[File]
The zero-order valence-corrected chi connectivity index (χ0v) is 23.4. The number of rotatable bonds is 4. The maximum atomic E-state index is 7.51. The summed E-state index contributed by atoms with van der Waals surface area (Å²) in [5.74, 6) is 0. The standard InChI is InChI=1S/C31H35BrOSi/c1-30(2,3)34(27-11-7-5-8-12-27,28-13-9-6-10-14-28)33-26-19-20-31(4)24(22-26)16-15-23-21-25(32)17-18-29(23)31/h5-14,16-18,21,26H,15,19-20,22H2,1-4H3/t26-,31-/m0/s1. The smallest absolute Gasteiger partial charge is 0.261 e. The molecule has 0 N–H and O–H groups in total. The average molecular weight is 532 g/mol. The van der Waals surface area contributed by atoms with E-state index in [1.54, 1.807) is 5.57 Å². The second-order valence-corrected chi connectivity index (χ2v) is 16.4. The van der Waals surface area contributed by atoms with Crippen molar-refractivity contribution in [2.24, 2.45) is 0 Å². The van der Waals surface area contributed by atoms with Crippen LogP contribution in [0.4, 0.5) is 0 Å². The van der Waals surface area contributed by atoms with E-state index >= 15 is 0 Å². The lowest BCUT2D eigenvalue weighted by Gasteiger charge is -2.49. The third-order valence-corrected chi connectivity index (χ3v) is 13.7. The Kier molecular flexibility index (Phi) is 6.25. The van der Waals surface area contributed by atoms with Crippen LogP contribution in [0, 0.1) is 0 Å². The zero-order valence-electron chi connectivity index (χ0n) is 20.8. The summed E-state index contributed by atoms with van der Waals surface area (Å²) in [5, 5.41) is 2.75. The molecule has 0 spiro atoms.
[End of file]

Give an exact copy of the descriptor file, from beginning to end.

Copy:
The zero-order valence-corrected chi connectivity index (χ0v) is 23.4. The number of rotatable bonds is 4. The maximum atomic E-state index is 7.51. The summed E-state index contributed by atoms with van der Waals surface area (Å²) in [5.74, 6) is 0. The standard InChI is InChI=1S/C31H35BrOSi/c1-30(2,3)34(27-11-7-5-8-12-27,28-13-9-6-10-14-28)33-26-19-20-31(4)24(22-26)16-15-23-21-25(32)17-18-29(23)31/h5-14,16-18,21,26H,15,19-20,22H2,1-4H3/t26-,31-/m0/s1. The smallest absolute Gasteiger partial charge is 0.261 e. The molecule has 0 N–H and O–H groups in total. The average molecular weight is 532 g/mol. The van der Waals surface area contributed by atoms with E-state index in [1.54, 1.807) is 5.57 Å². The second-order valence-corrected chi connectivity index (χ2v) is 16.4. The van der Waals surface area contributed by atoms with Crippen molar-refractivity contribution in [2.24, 2.45) is 0 Å². The van der Waals surface area contributed by atoms with Crippen LogP contribution in [0.4, 0.5) is 0 Å². The van der Waals surface area contributed by atoms with E-state index >= 15 is 0 Å². The lowest BCUT2D eigenvalue weighted by Gasteiger charge is -2.49. The third-order valence-corrected chi connectivity index (χ3v) is 13.7. The Kier molecular flexibility index (Phi) is 6.25. The van der Waals surface area contributed by atoms with Crippen LogP contribution in [0, 0.1) is 0 Å². The zero-order valence-electron chi connectivity index (χ0n) is 20.8. The summed E-state index contributed by atoms with van der Waals surface area (Å²) in [5, 5.41) is 2.75. The molecule has 0 spiro atoms.